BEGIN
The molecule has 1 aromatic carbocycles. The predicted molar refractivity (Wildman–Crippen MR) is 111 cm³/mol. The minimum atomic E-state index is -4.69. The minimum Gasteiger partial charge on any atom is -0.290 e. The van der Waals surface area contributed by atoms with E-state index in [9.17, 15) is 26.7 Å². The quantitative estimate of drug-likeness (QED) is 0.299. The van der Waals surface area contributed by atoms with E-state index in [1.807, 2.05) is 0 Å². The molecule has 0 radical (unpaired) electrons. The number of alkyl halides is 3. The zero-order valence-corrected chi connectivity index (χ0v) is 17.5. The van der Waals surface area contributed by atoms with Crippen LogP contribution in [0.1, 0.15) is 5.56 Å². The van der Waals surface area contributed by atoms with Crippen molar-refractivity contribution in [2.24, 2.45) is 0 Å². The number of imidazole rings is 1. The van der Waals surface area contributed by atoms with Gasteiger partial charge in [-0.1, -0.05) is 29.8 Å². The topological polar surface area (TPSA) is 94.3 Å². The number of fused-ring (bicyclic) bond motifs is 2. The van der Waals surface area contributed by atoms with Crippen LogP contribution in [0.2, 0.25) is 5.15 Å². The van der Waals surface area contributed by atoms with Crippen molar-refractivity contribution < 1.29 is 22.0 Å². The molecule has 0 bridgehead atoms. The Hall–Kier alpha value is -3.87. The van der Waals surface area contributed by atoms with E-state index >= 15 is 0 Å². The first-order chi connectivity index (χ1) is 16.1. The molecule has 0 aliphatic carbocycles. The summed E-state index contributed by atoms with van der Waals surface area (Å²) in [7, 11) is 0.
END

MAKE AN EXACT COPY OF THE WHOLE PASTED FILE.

The molecule has 1 aromatic carbocycles. The predicted molar refractivity (Wildman–Crippen MR) is 111 cm³/mol. The minimum atomic E-state index is -4.69. The minimum Gasteiger partial charge on any atom is -0.290 e. The van der Waals surface area contributed by atoms with E-state index in [9.17, 15) is 26.7 Å². The quantitative estimate of drug-likeness (QED) is 0.299. The van der Waals surface area contributed by atoms with E-state index in [1.807, 2.05) is 0 Å². The molecule has 0 radical (unpaired) electrons. The number of alkyl halides is 3. The zero-order valence-corrected chi connectivity index (χ0v) is 17.5. The van der Waals surface area contributed by atoms with Crippen LogP contribution in [0.1, 0.15) is 5.56 Å². The van der Waals surface area contributed by atoms with Crippen molar-refractivity contribution in [2.24, 2.45) is 0 Å². The number of imidazole rings is 1. The van der Waals surface area contributed by atoms with Gasteiger partial charge in [-0.1, -0.05) is 29.8 Å². The topological polar surface area (TPSA) is 94.3 Å². The number of fused-ring (bicyclic) bond motifs is 2. The van der Waals surface area contributed by atoms with Crippen LogP contribution in [0.2, 0.25) is 5.15 Å². The van der Waals surface area contributed by atoms with Crippen molar-refractivity contribution < 1.29 is 22.0 Å². The molecule has 0 bridgehead atoms. The Hall–Kier alpha value is -3.87. The van der Waals surface area contributed by atoms with E-state index >= 15 is 0 Å². The first-order chi connectivity index (χ1) is 16.1. The molecule has 0 aliphatic carbocycles. The summed E-state index contributed by atoms with van der Waals surface area (Å²) in [7, 11) is 0.